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Desmidiales Classification Essay

Desmidiales, commonly called Desmids (Gr.desmos, bond or chain), are an order in the Charophyta, a division of green algae that forms a sister group to the land plants (Embryophyta).[1]

The desmids belong to the class Zygnematophyceae. Although they are sometimes grouped together as a single family Desmidiaceae,[2] most classifications recognize three to five families, either within the order Zygnematales[3] or as their own order Desmidiales.[4]

The Desmidiales comprise around 40 genera and 5,000[5] to 6,000[6]species, found mostly but not exclusively in fresh water. Many species may be found in the fissures between patches of sphagnum moss in marshes. With a pH level of approximately 4.0, sphagnum peat provides the ideal environment for this flora.[citation needed]


The structure of these algae is unicellular, and lacks flagella. Although most desmids are unicellular, the species Desmidium swartzii forms chains of cells resembling the algae genus Spirogyra. However, these filaments are arranged in a helix pattern.[7]

The cell of a desmid is often divided into two symmetricalcompartments separated by a narrow bridge or isthmus, wherein the spherical nucleus is located. Each semi-cell houses a large, often folded chloroplast for photosynthesizing. One or more pyrenoids can be found. These form carbohydrates for energy storage. The cell-wall, of two halves (termed semicells), which, in a few species of Closterium and Penium, are of more than one piece, has two distinct layers, the inner composed mainly of cellulose, the outer is stronger and thicker, often furnished with spines, granules, warts et cetera. It is made up of a base of cellulose impregnated with other substances including iron compounds, which are especially prominent in some species of Closterium and Penium and is not soluble in an ammoniacal solution of copper oxide.

Desmids assume a variety of highly symmetrical and generally attractive shapes, among those elongated, star-shaped and rotund configurations, which provide the basis for their classification.[7] The largest among them may be visible to the unaided eye.[8]

Desmids possess characteristic crystals of barium sulphate at either end of the cell[9] which exhibit a continuous Brownian type motion.

Many desmids also secrete translucent, gelatinous mucilage from pores in the cell wall that acts a protecting agent. These pores are either, as in Micrasterias, uniformly distributed across the cell-wall but always appear to be absent in the region of the isthmus, or, in highly ornamented forms, as many genera of Cosmarium, grouped symmetrically around the bases of the spines, warts and so on with which the cell is provided.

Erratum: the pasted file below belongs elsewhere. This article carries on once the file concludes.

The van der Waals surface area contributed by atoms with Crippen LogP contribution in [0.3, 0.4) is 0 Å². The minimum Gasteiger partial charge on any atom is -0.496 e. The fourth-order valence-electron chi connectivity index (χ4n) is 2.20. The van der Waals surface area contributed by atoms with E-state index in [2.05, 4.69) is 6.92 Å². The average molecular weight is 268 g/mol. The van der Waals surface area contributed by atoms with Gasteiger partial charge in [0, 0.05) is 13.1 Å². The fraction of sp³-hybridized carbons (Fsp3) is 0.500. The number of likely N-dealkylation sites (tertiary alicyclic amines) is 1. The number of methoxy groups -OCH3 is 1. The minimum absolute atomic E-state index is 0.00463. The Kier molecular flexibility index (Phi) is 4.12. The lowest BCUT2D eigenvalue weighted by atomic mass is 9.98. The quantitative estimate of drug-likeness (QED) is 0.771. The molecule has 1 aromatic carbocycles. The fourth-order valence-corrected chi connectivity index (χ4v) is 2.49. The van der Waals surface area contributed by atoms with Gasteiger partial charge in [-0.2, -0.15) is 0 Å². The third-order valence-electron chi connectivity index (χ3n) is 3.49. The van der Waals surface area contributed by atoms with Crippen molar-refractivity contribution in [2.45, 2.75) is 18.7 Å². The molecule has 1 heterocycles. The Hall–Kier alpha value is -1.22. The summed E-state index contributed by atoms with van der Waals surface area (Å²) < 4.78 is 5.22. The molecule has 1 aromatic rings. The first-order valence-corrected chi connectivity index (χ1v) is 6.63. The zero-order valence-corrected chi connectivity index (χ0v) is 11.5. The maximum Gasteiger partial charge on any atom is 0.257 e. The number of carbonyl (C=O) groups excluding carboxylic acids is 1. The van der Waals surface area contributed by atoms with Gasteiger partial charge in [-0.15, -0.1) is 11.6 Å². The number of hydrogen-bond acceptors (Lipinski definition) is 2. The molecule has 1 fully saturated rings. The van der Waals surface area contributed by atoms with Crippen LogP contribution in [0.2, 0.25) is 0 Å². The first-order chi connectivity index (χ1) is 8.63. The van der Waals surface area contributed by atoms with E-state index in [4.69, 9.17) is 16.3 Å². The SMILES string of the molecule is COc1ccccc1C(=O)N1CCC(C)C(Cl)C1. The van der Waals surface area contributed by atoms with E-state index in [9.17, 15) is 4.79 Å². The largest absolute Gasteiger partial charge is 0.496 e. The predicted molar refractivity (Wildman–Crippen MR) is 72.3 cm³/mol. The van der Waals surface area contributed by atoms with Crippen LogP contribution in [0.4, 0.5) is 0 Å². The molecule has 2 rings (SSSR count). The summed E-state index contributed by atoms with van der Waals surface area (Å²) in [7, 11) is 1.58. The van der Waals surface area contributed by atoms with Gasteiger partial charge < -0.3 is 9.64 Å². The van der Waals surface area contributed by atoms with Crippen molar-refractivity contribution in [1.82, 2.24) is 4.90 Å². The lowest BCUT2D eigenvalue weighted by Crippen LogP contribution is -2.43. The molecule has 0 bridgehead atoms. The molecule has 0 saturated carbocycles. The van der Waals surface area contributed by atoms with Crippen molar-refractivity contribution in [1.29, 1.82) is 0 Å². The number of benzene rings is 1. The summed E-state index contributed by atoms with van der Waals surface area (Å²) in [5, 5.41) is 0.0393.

In the inner layer of the wall the pore is a simple canal, but in the outer, except in Closterium, the canal is surrounded by a specially differentiated cylindrical zone, not composed of cellulose, through which the canal passes. This is termed the pore-organ. The canals are no doubt in all cases occupied by threads of mucilage in process of excretion. At the inner surface of the wall they terminate in lens- or button-shaped swellings, while from the outer end of the pore-organ there sometimes arise delicate radiating or club-shaped masses of mucilage through which the canal passes and which appear to be more or less permanent in character. In most cases, however, these are absent or only represented by small perforated buttons.


Desmids commonly reproduce by asexual fission, however, in adverse conditions, Desmidiales may reproduce sexually, through a process of conjugation,[10] which are also found among the closely related Zygnematales.


Classification of the families and genera in the Desmidiales:[11]

The family Gonatozygaceae is sometimes included within the Peniaceae, reducing the number of families from four to three.[4] A fifth family Mesotaeniaceae was formerly included in the Desmidiales,[12] but analysis of cell wall structure and DNA sequences show that the group is more closely related to the Zygnemataceae, and so is now placed together with that family in the order Zygnematales.[4]


Further reading[edit]

  • Survey of Clare Island 1990 - 2005, noting the Desmidiales recorded. Ed. Guiry, M.D., John, D.M., Rindi, F. and McCarthy, T.K. 2007. New Survey of Clare Island. Volume 6: The Freshwater and Terrestrial Algae. Royal Irish Academy. ISBN 978-1-904890-31-7

External links[edit]

  1. ^Gontcharov AA, Marin BA, Melkonian MA (January 2003). "Molecular phylogeny of conjugating green algae (Zygnemophyceae, Streptophyta) inferred from SSU rDNA sequence comparisons". J. Mol. Evol. 56 (1): 89–104. doi:10.1007/s00239-002-2383-4. PMID 12569426. 
  2. ^Kanetsuna, Y. (2002). "New and interesting desmids (Zygnematales, Chlorophyceae) collected from Asia". Phycological Research. 50 (2): 101–113. doi:10.1046/j.1440-1835.2002.00263.x. 
  3. ^"Zygnematales". World Register of Marine Species. Retrieved 10 September 2017. 
  4. ^ abcBrook, A. J.; Williamson, D. B. (2010). A Monograph on Some British Desmids. London: The Ray Society. ISBN 0-903874-42-3.